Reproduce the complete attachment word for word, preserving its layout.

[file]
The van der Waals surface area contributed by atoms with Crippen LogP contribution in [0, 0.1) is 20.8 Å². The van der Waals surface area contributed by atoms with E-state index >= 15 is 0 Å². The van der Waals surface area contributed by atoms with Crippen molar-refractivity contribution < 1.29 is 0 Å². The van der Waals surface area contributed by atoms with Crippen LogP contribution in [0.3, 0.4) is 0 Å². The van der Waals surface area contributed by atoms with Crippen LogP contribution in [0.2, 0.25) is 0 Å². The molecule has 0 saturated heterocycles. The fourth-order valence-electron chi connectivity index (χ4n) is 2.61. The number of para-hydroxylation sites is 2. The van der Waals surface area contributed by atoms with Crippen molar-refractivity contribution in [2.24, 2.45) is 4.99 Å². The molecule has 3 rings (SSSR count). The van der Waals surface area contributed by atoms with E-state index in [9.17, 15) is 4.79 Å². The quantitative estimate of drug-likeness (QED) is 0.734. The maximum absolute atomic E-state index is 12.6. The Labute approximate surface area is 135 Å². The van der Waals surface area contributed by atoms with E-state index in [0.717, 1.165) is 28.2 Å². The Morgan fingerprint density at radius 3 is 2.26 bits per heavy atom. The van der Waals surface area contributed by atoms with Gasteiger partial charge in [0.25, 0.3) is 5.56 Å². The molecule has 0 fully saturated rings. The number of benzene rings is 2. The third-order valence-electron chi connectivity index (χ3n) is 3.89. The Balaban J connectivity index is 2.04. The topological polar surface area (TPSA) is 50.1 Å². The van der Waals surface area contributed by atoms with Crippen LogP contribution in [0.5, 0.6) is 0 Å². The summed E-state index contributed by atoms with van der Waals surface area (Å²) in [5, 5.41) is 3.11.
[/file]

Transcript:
The van der Waals surface area contributed by atoms with Crippen LogP contribution in [0, 0.1) is 20.8 Å². The van der Waals surface area contributed by atoms with E-state index >= 15 is 0 Å². The van der Waals surface area contributed by atoms with Crippen molar-refractivity contribution < 1.29 is 0 Å². The van der Waals surface area contributed by atoms with Crippen LogP contribution in [0.3, 0.4) is 0 Å². The van der Waals surface area contributed by atoms with Crippen LogP contribution in [0.2, 0.25) is 0 Å². The molecule has 0 saturated heterocycles. The fourth-order valence-electron chi connectivity index (χ4n) is 2.61. The number of para-hydroxylation sites is 2. The van der Waals surface area contributed by atoms with Crippen molar-refractivity contribution in [2.24, 2.45) is 4.99 Å². The molecule has 3 rings (SSSR count). The van der Waals surface area contributed by atoms with E-state index in [9.17, 15) is 4.79 Å². The quantitative estimate of drug-likeness (QED) is 0.734. The maximum absolute atomic E-state index is 12.6. The Labute approximate surface area is 135 Å². The van der Waals surface area contributed by atoms with E-state index in [0.717, 1.165) is 28.2 Å². The Morgan fingerprint density at radius 3 is 2.26 bits per heavy atom. The van der Waals surface area contributed by atoms with Gasteiger partial charge in [0.25, 0.3) is 5.56 Å². The molecule has 0 fully saturated rings. The number of benzene rings is 2. The third-order valence-electron chi connectivity index (χ3n) is 3.89. The Balaban J connectivity index is 2.04. The topological polar surface area (TPSA) is 50.1 Å². The van der Waals surface area contributed by atoms with Crippen LogP contribution in [0.5, 0.6) is 0 Å². The summed E-state index contributed by atoms with van der Waals surface area (Å²) in [5, 5.41) is 3.11.